05/08/2007 11:00PM

Eight up for Canadian Hall of Fame vote


ETOBICOKE, Ontario - Quiet Resolve, Canada's Horse of the Year in 2000, and Jammed Lovely, the filly who defeated males in the 1967 Queen's Plate, are among this year's Thoroughbred nominees for induction into the Canadian Horse Racing Hall of Fame.

The Canadian Horse Racing's Hall of Fame has submitted a list of eight candidates, four horses and four people, to the 16 members of the election committee.

Voters can choose up to three of the four nominees in each category. To be eligible for induction, a nominee must receive 12 of the 16 votes, or 75 percent.

L'Enjoleur, winner of the Queen's Plate and Canada's Horse of the Year in 1975, and Natalma, the dam of Northern Dancer, are the other horses on the list.

Jockey Chris Loseth, trainer Andy Smithers, breeders Russ and Lois Bennett, and writer-publicist Bruce Walker are the human candidates.

The successful nominees will be announced May 22 and honored at the Canadian Horse Racing Hall of Fame's induction ceremony on Aug. 23 at the Mississauga Convention Centre.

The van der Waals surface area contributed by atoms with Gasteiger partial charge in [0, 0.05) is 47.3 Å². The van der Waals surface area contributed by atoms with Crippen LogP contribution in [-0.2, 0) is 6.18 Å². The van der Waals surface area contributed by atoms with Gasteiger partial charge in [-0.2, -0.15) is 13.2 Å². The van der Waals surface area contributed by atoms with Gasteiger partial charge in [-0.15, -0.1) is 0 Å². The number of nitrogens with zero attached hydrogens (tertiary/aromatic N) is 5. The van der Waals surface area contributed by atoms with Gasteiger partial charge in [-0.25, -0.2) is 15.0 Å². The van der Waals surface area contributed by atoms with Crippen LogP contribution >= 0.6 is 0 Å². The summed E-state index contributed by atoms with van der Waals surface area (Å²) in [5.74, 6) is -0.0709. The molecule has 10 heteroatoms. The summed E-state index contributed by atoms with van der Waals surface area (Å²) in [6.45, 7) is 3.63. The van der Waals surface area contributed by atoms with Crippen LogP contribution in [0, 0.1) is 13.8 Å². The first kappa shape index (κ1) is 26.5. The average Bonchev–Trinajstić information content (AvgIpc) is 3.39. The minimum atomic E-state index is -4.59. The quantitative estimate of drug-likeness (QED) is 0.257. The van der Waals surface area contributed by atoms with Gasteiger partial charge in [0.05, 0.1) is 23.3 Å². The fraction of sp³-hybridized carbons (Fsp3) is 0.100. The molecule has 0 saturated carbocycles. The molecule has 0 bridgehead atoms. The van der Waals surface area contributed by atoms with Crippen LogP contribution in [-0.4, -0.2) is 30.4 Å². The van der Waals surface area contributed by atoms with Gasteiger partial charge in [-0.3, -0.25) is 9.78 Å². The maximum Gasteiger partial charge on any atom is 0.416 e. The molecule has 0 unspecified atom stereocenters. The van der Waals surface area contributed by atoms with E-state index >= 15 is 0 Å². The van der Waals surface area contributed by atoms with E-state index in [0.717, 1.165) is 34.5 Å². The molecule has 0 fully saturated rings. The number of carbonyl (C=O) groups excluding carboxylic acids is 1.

Quiet Resolve, who was euthanized due to injuries suffered following colic surgery this February, was Canada's champion turf horse in addition to Horse of the Year in 2000.

Owned by Sam-Son Farm and trained throughout his career by Mark Frostad, Quiet Resolve won 10 of 31 career starts and finished in the money 20 times while earning more than $2.3 million.

Jammed Lovely, owned and bred by Conn Smythe, was a multiple stakes winner on turf and dirt and defeated Pine Point, who went on to be voted Canada's champion 3-year-old, in the Queen's Plate.

L'Enjoleur was Canada's Horse of the Year and champion 2-year-old male in 1974, the year before the Sovereign Awards began. He was champion 3-year-old male in addition to Horse of the Year in 1975.

Natalma is best remembered as the dam of Northern Dancer, who is credited with changing the course of Canadian racing history through his accomplishments on the racetrack and in the breeding shed.

Smithers was Ontario's leading trainer in 1967 and 1968 and led all trainers in Canada in 1968.

Loseth, who spent most of his career in British Columbia, won Sovereign Awards as Canada's top apprentice in 1976 and as Canada's top jockey in 1984.

Russ and Lois Bennett also are based in British Columbia, where their Flying Horse Farm led the breeders' list in the province for more than 20 years.

The Bennets won the Sovereign Award as outstanding breeder in 1983. That was the same year their homebred Travelling Victor was Canada's Horse of the Year and top older male.

Walker was director of Thoroughbred publicity for the Ontario Jockey Club (now the Woodbine Entertainment Group) for more than 30 years.